Monday, July 25, 2005

Garden Soup

I've been on a soup kick for the past year now, and have tried numerous recipes. My favorite winter soup last year was Cheesy Poblano Rice Soup, a dish that ensures you will need a new sponge after scrubbing the cheese-rice-glue combo off the bottom of the pan. Thus far this summer though, soups haven't really been something I crave. The heat just isn't conducive to a nice hearty stew. Obviously, gazpacho would be an option, and I intend to try it soon...

I recently cut out a recipe from Cooking Light magazine (June 2005 issue) for Vegetable Soup with Pistou. I didn't have enough basil to make the pistou, which meant I was afraid the soup wouldn't quite be flavorful enough, so I adapted the original recipe to suit my own tastes. Fat Baby and I thoroughly enjoyed the soup for dinner last night, but The Carnivore decided it wasn't rich enough without meat (even though it then wouldn't even BE vegetable soup anymore). He did, however, agree that it was very tasty, albeit more of a side dish than a main dish in his opinion. My biggest source of happiness in this dish was that it had a clear broth base rather than the usual thick tomato base that most vegetable soups are made of.

  • 1 can navy beans, not drained
  • 1 3/4 cups chopped leeks
  • 1 cup chopped mixed red and white onions
  • 1 cup finely chopped baby carrots
  • 1 cup chopped seeded peeled tomato (see below)
  • 3/4 cup diced potato
  • 1 1/2 tsp kosher salt
  • freshly cracked black pepper, to taste (my taste called for about 2 Tbs)
  • 8 parsley sprigs
  • 1 bay leaf
  • pinch of thyme leaves
  • 10 cups water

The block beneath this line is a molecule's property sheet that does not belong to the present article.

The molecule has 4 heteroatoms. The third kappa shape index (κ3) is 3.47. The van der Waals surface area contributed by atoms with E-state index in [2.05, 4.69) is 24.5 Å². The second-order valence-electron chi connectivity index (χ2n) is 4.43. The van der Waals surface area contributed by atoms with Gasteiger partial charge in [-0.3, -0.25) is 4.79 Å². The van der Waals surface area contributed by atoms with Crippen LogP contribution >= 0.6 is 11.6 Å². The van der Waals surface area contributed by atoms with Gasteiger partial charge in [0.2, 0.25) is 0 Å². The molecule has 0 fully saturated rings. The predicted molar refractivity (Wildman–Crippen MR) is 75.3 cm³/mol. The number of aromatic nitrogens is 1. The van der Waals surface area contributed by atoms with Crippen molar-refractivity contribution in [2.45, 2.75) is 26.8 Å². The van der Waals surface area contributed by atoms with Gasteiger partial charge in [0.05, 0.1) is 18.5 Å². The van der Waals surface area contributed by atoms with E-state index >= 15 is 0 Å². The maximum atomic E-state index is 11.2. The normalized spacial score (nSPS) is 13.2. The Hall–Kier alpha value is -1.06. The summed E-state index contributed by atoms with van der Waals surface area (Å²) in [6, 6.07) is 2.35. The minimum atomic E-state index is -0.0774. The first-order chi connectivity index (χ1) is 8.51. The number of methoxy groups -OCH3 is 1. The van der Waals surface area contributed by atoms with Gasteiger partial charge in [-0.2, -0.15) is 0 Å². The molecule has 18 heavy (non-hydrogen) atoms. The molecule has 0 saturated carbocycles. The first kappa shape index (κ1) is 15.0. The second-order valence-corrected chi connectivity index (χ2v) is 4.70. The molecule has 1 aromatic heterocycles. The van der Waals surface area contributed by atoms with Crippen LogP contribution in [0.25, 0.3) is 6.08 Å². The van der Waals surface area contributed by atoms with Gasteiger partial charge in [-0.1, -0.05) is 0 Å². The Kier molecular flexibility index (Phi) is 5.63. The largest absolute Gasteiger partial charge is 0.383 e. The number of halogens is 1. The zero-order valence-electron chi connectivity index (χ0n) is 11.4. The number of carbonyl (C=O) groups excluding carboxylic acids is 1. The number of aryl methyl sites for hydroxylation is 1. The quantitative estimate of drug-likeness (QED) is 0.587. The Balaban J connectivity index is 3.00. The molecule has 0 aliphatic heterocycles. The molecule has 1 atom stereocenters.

• 1 1/2 cups diced zucchini
  • 3/4 cup uncooked elbow macaroni (I used a macaroni made from brown rice pasta and it turned out great)
  • 1/4 lb green beans, trimmed and cut in half
  • 1/4 cup white wine
  • 6 basil leaves, chopped finely
  • 5 cloves garlic, minced
  • 1 Tbs olive oil
  1. In a large dutch oven, combine first 11 ingredients (through 10 cups water) and stir to combine. Bring to a boil; reduce heat, and simmer for 30 minutes.
  2. Stir in zucchini, macaroni, and green beans. Cook 15 minutes.
  3. Add wine, basil, garlic and oil, and cook for another 5 minutes.

I originally planned to skip the tomato, due to mine and The Carnivore's usual distaste of large tomato hunks, but I had a new trick I wanted to try and it was perfect! We were at a dinner party a few months ago and I spent much of the time in the kitchen, watching an old friend of mine put together the most beautiful meal. He is a chef at some resort in Montana now, and I was truly amazed at his prowess in the kitchen. Anyhow, he needed diced tomatoes for something, and I watched him cut the tomato in half and scoop out all the seeds and pulp, leaving about 1/2-inch of thick tomato meat around the outside, which he then chopped up for the dish. Amazingly, this worked for both me and The Carnivore's tastes, as it eliminated the part of the tomato that we don't like: the odd mealy, slimy, spongy texture of the seeds. I am SO glad to know this trick now so that I can include chopped tomato in more dishes. We both love tomato sauces and salsa to begin with, so we were already on the right track.

The one irritation I had was with peeling the tomato (not much fun at all), but I read a snippet in the July issue of Cooking Light that not only reinforced my buddy's way of scooping out the inside of the tomato, but also included tips on peeling the tomato (though I am generally loathe to peel anything, as I am afraid I am losing vital nutrients when I do that). According to the article I read: make two crossed slits in the bottom of a tomato (an "x"); put the tomato in boiling water for 30 seconds and then plunge it into ice water for another 30 seconds; peel and scoop.

I served the soup with garlic bread made from whole-wheat English muffins, though I would have preferred serving it with an Everything Bagel. Alas, a trip to the bakery in town wasn't in the cards yesterday. Sundays are for resting and cooking. And eating, of course. Not for shopping.

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